As the population of Hong Kong ages, the burden increases on family members to provide care. It is crucial to find a way that care can be provided remotely. Telehealthcare and technology will ease the responsibility of elder care on family members who are working, live in different locations, or are experiencing economic or social stressors, allowing Hong Kong to maintain a vibrant, productive workforce without sacrificing elder care.
Hong Kong has one of the best hospital systems in the world. However, there are many elderly who do not need advanced levels of care that require a hospital. This leads to a gap in health care that leaves many Hong Kong elders feeling helpless, even in their own homes.
Hong Kong enjoys a very low mortality rate and one of the highest life expectancy rates in the world. According to the South China Morning Post, in 2014, life expectancy in Hong Kong was 81.2 years for men and 86.9 years for women.
As even more residents reach retirement age, the health system experiences strain. By 2014, one third of the City was over 65 years old, and those who are aged 65+ need on average six times more inpatient treatment as the younger population.
To further complicate this, Hong Kong is facing a shortage of doctors. Elder patients bring with them an increased workload – making the shortage of doctors more acutely felt. According to a recent review, there are shortages in almost all health care professions in the City.
However, Hong Kong’s elder population is morphing into a group that are simultaneously unable to care for themselves, but living longer and longer lives. The Commission on Poverty released recent statistics indicating that the number of elderly living below the poverty line increased by more than 8,000 in one year.
This not only increases the strain on individual families who need to provide care to elders for longer periods of time, but to Hong Kong as a City, too. As the needs of the elder population grow, coupled with fewer workers to pay taxes, Hong Kong will see pressure on their public finances and facilities, including hospitals.
As Hong Kong’s population ages, the dependency ratio quickly worsens, dropping from 4.7 working persons aged 15 – 64 per elderly in 2014, to 1.8 working persons in 2041.
To counteract this – Hong Kong needs to activate the female labor force, a group that historically and traditionally has fulfilled the role as caretaker. Hong Kong is actively working to revamp social and population policies that both empower females to take a more active role in socioeconomic development of the City, and aims to redistribute the burden of elder care.
Hong Kong is rapidly climbing to a place where impoverished seniors lack adequate and timely health care.
Telehealthcare is the solution of the future for Hong Kong.
Hong Kong must rush into the 2020s taking a more holistic, innovative and cutting-edge approach to elder health care.
Telehealthcare, as defined by the study on Age and Ageing as being “remote, automatic, passive monitoring of changes in an individual’s condition or lifestyles,” is a viable option for Hong Kong families who are trying to balance elder care with continuing to be economically contributing members of society.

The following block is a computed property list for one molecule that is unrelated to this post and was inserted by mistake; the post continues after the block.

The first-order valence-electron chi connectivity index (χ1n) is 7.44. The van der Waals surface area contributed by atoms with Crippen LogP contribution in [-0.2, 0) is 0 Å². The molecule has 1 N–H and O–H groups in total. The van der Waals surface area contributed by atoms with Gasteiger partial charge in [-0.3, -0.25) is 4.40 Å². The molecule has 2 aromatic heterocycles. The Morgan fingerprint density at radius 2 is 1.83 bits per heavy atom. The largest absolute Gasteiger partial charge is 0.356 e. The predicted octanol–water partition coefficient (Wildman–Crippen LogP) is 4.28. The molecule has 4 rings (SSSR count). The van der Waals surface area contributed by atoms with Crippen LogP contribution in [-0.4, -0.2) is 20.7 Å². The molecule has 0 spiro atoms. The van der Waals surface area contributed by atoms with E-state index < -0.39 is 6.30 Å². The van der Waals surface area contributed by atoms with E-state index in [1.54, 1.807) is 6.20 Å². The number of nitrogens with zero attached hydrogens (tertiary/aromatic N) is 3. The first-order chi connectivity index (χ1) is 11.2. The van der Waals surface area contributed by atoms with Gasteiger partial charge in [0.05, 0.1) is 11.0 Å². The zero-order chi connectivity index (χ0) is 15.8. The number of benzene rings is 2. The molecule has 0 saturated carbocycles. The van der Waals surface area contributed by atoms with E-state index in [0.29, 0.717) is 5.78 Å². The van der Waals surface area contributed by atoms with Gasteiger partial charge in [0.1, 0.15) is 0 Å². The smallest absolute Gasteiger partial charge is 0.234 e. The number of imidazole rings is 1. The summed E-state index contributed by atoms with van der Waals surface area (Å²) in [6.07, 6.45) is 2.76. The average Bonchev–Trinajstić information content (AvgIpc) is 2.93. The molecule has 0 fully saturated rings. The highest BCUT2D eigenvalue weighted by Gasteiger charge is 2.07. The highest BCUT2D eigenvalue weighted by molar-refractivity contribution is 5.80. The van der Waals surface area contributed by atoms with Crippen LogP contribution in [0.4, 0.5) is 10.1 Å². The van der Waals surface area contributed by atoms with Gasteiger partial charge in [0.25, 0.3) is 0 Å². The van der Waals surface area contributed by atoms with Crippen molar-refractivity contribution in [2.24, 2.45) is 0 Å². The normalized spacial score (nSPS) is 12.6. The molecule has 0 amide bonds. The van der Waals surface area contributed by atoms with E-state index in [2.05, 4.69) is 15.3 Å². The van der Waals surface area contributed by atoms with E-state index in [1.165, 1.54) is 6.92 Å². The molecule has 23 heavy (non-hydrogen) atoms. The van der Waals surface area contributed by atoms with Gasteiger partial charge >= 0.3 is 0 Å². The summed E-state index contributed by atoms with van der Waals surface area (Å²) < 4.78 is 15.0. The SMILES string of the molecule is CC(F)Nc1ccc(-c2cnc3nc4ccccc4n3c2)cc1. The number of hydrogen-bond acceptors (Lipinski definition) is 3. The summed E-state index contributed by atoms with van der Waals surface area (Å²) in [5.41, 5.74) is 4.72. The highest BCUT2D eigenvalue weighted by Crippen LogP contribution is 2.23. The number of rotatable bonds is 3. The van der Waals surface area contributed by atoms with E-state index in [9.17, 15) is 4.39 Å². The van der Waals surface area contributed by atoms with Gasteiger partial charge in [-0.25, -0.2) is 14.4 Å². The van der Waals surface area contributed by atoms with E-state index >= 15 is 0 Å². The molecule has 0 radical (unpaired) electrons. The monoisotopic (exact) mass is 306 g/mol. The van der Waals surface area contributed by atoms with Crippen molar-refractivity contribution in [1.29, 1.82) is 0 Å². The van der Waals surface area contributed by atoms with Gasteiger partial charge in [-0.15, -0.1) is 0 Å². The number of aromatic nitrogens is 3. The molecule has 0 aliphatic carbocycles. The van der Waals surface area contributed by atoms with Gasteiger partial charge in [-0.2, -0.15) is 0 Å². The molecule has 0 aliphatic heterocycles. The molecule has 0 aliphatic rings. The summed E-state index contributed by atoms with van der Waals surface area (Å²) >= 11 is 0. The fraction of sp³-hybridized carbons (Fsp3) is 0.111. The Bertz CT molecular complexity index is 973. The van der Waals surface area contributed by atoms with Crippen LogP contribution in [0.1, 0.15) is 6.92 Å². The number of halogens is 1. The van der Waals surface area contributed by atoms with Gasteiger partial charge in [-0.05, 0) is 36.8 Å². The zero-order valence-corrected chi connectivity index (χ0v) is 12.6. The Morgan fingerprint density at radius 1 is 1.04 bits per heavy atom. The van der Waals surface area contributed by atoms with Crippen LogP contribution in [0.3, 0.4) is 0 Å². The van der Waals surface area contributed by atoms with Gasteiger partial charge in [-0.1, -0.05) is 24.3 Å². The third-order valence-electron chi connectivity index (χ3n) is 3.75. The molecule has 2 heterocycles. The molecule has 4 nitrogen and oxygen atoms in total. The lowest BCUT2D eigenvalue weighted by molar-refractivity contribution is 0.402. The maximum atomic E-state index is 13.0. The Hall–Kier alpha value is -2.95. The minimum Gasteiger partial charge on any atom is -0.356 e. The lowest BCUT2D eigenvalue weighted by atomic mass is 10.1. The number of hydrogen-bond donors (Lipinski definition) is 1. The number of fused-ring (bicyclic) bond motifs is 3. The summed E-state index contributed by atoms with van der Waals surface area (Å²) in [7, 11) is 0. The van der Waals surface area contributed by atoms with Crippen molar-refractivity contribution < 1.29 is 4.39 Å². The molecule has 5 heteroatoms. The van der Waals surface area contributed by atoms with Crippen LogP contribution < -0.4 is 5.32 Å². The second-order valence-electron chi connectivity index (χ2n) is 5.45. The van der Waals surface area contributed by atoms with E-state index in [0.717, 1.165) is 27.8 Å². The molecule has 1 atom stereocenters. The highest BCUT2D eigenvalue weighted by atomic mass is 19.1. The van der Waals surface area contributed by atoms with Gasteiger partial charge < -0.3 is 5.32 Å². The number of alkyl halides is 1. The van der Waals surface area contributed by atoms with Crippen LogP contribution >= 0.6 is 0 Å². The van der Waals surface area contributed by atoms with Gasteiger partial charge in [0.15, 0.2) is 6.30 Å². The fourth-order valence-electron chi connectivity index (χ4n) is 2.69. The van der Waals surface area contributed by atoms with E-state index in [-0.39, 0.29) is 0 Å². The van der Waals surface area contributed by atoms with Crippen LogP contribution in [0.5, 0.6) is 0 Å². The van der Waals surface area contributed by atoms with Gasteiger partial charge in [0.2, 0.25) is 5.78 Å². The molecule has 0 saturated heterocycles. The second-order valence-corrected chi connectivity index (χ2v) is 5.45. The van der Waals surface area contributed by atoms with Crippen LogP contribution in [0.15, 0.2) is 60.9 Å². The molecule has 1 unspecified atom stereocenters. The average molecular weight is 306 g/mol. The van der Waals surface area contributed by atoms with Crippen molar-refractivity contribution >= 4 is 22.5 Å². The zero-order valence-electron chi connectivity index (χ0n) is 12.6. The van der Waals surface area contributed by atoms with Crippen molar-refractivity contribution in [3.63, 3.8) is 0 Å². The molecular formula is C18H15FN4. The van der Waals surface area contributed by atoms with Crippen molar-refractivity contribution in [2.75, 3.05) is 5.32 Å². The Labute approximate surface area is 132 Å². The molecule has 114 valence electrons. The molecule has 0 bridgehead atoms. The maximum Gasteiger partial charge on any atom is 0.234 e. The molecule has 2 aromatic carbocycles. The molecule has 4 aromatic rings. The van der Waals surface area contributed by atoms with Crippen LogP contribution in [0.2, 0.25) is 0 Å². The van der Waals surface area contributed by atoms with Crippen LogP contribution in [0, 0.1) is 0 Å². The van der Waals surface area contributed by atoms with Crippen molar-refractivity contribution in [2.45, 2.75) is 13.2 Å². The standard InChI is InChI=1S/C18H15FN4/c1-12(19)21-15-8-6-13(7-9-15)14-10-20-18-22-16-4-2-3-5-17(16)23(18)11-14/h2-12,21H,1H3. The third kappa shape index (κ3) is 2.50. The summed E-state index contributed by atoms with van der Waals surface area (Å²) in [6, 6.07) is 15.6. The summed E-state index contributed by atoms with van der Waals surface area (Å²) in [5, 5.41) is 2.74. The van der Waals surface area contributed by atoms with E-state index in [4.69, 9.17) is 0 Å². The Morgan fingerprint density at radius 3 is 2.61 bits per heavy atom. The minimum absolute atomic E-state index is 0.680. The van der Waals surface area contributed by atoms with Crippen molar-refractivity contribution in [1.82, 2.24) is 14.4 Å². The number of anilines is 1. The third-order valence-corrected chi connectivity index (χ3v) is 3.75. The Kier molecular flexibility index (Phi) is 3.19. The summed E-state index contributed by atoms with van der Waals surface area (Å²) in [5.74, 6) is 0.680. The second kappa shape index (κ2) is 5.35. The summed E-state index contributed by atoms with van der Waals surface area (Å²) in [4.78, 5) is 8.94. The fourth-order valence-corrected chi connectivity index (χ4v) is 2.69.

In a study of cancer patients suffering from pain and depression, telehealthcare significantly increased their quality of life compared to normal healthcare methods.
Telehealthcare programs are not just limited to sick patients, but have even show to aid even 100% elderly residents as they focus on all-around wellness and safety.
While the technology around telehealthcare is still developing, increased access and familiarity with technology is paving the way for families to be comfortable with telehealthcare and inclined to take advantage of the programs.
Here are two ideas:
Healthcare “pods”– This idea includes having stations similar in size to a photo booth that provide long distance patient/clinician care, contact, education, and advice. These booths would be placed at a multitude of accessible public places. The booth or “pod” would be able to run different tests on the patient (such as blood pressure, heart rate, etc.) and would provide an interactive video consultant session with doctors. The public, instant nature of these pods provide greater access to healthcare for elders who may be limited by mobility or means, cutting down the distance needed for patients to travel. In an urban city like Hong Kong, this also eases a possible over burden on public transportation. This would be marketed to include the general public, not just elders, making it a more efficient use of City and healthcare funds.
Skin Sensors- This technology is still in development but has the potential of being incredibly beneficial. A flexible, thin band of sensors and electronics would be placed on the skin to measure blood flow. The targeted market would be elders and the disabled. One problem of the healthcare system in general is that it is reactive. Skin sensor technology would allow healthcare providers to instead be proactive by helping monitor the health of patients at all times, even when they are not at their clinics or hospitals in person. These sensors would relay information to doctors and notify them of any irregularities, decreasing dependency on and relieving pressure from doctors. The constant, real-time data collection would help to proactively detect health issues, and in turn, allow patients to receive earlier and more effective treatments. This would also save large amounts of money and time for patients and doctors as they are able to being the examination remotely all while catching the early stages of illnesses faster. More information on the technology can be found online.